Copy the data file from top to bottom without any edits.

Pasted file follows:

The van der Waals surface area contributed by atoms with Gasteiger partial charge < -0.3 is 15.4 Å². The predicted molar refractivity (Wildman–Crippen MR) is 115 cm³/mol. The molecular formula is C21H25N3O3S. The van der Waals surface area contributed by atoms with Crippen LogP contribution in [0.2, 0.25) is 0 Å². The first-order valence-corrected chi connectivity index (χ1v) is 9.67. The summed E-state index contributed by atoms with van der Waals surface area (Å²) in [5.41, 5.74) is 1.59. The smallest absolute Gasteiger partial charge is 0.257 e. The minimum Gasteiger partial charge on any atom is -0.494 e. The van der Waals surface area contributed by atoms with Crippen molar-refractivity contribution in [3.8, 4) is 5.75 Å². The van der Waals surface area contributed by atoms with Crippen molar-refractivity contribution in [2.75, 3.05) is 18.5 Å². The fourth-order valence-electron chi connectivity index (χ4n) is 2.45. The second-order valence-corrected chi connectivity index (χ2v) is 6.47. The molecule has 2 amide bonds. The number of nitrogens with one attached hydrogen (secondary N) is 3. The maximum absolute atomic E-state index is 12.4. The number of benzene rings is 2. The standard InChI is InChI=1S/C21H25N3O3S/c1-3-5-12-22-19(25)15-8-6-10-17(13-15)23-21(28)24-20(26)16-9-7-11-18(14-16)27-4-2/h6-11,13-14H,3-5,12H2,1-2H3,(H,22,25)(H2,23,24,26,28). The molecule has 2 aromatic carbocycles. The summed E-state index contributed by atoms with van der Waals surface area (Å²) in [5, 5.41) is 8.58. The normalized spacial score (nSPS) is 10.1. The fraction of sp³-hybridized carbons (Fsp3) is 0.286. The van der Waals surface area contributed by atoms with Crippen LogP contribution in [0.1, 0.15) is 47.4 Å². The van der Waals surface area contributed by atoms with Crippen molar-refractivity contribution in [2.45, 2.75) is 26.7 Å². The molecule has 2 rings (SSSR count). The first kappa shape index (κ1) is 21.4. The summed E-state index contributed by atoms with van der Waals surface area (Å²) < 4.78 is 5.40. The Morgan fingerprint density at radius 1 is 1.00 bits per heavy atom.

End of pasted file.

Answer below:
The van der Waals surface area contributed by atoms with Gasteiger partial charge < -0.3 is 15.4 Å². The predicted molar refractivity (Wildman–Crippen MR) is 115 cm³/mol. The molecular formula is C21H25N3O3S. The van der Waals surface area contributed by atoms with Crippen LogP contribution in [0.2, 0.25) is 0 Å². The first-order valence-corrected chi connectivity index (χ1v) is 9.67. The summed E-state index contributed by atoms with van der Waals surface area (Å²) in [5.41, 5.74) is 1.59. The smallest absolute Gasteiger partial charge is 0.257 e. The minimum Gasteiger partial charge on any atom is -0.494 e. The van der Waals surface area contributed by atoms with Crippen molar-refractivity contribution in [3.8, 4) is 5.75 Å². The van der Waals surface area contributed by atoms with Crippen molar-refractivity contribution in [2.75, 3.05) is 18.5 Å². The fourth-order valence-electron chi connectivity index (χ4n) is 2.45. The second-order valence-corrected chi connectivity index (χ2v) is 6.47. The molecule has 2 amide bonds. The number of nitrogens with one attached hydrogen (secondary N) is 3. The maximum absolute atomic E-state index is 12.4. The number of benzene rings is 2. The standard InChI is InChI=1S/C21H25N3O3S/c1-3-5-12-22-19(25)15-8-6-10-17(13-15)23-21(28)24-20(26)16-9-7-11-18(14-16)27-4-2/h6-11,13-14H,3-5,12H2,1-2H3,(H,22,25)(H2,23,24,26,28). The molecule has 2 aromatic carbocycles. The summed E-state index contributed by atoms with van der Waals surface area (Å²) in [5, 5.41) is 8.58. The normalized spacial score (nSPS) is 10.1. The fraction of sp³-hybridized carbons (Fsp3) is 0.286. The van der Waals surface area contributed by atoms with Crippen LogP contribution in [0.1, 0.15) is 47.4 Å². The van der Waals surface area contributed by atoms with Crippen molar-refractivity contribution in [2.45, 2.75) is 26.7 Å². The molecule has 2 rings (SSSR count). The first kappa shape index (κ1) is 21.4. The summed E-state index contributed by atoms with van der Waals surface area (Å²) < 4.78 is 5.40. The Morgan fingerprint density at radius 1 is 1.00 bits per heavy atom.